Since writing this post, I have found others discussing online their journeys to the IUD in a post-Trump USA. A December 2016 Chicago Tribune article reports, “Planned Parenthood of Illinois said it saw a 46% percent increase in the number of women making appointments online for intrauterine devices last month after the election compared with the previous November”. According to a January 2017 Business Insider piece covering all the states, “Between October and December 2016, IUD prescriptions and insertion appointments were up 19%”. The trend towards the IUD would appear to not be limited to the two women that I interviewed, but instead the women are within a population that is responding directly to the shifting conservative political climate. When I asked Emma further why the election propelled her decision in this direction she said, “Well because the whole republican party just doesn’t think reproductive rights should be important, and that it should just be a personal financial burden, instead of something the government should protect… A lot of us who have been used to at least very affordable, if not completely provided for, birth control of our choosing for the past decade or so, that’s [kind of] a scary thing to think about”.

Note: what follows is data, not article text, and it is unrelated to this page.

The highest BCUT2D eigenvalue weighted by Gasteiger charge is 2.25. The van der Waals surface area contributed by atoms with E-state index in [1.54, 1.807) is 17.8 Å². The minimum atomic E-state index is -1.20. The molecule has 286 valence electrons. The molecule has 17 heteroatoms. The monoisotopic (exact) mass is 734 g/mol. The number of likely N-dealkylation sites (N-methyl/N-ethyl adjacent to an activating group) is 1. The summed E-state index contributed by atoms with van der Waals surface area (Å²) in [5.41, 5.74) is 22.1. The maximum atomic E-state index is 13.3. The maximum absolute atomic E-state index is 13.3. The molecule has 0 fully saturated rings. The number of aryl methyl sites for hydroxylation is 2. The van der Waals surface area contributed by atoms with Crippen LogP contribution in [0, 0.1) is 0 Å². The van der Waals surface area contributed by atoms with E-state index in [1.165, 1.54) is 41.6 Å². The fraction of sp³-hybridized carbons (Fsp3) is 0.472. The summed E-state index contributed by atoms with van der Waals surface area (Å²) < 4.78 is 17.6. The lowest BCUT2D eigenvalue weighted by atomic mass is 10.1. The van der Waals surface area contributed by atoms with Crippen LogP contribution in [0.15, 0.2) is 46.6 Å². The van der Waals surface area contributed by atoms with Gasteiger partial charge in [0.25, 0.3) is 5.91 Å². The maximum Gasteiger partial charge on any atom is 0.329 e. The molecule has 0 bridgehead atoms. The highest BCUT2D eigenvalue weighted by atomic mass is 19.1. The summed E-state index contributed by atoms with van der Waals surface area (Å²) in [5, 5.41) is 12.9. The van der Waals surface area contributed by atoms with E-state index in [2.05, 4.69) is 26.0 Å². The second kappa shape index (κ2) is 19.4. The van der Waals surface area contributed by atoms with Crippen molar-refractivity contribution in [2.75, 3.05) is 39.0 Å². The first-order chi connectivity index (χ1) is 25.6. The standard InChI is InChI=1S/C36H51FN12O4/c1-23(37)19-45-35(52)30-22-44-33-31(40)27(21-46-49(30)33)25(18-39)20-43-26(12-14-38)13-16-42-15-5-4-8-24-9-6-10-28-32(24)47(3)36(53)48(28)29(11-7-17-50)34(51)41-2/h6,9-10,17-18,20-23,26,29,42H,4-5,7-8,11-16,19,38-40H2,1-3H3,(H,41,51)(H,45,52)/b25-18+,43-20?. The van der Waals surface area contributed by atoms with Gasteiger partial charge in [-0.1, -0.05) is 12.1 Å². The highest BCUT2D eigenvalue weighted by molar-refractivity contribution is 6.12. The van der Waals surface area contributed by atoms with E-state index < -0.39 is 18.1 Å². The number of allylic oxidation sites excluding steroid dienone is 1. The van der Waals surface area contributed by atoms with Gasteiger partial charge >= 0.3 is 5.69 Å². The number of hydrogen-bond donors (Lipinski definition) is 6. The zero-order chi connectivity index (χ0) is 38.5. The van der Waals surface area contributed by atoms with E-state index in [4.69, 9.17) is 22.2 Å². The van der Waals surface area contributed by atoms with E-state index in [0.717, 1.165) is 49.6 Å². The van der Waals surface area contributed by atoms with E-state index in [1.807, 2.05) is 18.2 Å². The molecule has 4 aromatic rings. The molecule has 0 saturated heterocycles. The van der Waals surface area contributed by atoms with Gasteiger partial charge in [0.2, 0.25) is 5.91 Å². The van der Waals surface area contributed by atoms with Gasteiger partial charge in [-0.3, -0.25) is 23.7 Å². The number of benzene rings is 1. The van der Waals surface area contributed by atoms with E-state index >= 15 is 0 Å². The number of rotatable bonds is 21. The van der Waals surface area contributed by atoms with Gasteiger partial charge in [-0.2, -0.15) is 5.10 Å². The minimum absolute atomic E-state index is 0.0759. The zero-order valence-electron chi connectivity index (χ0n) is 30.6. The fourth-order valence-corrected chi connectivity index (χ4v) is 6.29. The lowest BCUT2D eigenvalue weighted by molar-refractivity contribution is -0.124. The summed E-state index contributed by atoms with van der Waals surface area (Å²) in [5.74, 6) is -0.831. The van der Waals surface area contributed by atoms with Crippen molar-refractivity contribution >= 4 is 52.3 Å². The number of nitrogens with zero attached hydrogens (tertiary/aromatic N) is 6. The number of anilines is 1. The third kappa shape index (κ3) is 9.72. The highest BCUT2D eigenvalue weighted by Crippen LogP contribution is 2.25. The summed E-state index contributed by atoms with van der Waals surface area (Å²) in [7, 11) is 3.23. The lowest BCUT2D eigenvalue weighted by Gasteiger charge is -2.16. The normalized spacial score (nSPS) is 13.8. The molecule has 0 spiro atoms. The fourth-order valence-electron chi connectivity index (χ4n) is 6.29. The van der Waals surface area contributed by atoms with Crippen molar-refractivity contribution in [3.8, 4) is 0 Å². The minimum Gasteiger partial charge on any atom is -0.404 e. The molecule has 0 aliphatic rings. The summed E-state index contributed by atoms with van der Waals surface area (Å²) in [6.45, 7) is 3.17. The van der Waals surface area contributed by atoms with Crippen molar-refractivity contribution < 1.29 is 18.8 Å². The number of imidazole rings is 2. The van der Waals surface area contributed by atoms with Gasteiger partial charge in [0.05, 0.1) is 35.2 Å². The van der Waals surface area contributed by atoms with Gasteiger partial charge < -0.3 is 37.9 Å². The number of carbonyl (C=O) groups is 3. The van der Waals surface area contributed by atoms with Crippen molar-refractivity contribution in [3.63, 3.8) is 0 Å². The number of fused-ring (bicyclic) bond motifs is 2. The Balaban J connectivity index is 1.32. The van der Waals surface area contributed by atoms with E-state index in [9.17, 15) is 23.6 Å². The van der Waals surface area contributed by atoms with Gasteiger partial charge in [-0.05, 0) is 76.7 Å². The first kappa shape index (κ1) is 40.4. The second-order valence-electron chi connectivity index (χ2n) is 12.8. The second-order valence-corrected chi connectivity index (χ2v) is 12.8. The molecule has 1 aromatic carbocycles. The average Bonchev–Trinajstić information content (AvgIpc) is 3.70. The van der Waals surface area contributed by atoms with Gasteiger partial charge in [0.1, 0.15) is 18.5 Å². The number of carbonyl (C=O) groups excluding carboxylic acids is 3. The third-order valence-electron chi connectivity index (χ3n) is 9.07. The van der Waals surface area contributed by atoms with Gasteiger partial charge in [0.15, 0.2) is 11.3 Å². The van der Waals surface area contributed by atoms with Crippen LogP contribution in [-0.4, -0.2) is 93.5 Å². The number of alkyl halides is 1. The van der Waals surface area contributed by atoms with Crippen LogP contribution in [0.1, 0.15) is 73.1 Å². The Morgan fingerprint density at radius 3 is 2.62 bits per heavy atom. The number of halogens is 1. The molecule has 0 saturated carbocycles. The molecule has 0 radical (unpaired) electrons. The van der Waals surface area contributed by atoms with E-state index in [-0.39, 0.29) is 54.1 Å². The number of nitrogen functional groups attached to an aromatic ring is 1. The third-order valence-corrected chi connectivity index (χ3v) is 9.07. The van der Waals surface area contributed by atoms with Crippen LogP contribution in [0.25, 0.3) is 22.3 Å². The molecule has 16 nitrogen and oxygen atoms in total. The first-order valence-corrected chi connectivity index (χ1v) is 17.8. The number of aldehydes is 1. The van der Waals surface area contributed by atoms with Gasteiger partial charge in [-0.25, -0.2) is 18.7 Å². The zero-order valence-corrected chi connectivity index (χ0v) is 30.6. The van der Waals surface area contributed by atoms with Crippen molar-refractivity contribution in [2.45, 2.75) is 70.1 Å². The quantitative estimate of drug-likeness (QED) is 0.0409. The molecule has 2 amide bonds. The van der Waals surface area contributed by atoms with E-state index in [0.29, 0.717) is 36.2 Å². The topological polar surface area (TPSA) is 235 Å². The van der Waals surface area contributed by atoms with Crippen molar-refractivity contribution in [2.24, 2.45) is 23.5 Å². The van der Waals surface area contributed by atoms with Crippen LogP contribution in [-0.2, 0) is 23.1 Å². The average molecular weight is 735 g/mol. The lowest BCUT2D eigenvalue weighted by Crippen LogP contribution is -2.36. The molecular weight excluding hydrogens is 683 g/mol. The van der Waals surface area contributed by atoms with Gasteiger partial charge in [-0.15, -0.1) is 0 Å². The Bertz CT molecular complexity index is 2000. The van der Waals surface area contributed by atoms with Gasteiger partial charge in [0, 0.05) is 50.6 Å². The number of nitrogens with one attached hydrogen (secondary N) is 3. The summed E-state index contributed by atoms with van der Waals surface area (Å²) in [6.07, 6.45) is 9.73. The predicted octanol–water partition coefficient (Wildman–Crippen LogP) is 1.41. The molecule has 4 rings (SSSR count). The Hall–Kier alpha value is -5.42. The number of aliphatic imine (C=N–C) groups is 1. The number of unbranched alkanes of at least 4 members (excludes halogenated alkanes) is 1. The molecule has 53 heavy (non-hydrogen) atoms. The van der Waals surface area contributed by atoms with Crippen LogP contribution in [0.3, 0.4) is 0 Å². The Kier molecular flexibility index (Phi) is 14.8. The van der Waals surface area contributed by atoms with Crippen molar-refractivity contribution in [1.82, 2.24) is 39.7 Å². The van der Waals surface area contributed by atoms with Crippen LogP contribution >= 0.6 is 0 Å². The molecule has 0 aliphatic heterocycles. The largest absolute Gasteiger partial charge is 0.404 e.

The IUD is seen as a long-term reversible and effective contraception which cannot be easily stripped away. These women understand that while they still carry most of the burden of hormonal contraception, their current options allow them to subvert any potential future governmental restrictions through reproductive security that lasts ‘for at least 5 years’. Laurie and Emma’s decisions, and the other women who are accounted for in the statistics, show that women are turning to the IUD as a reactionary measure to an unsure political and health care climate.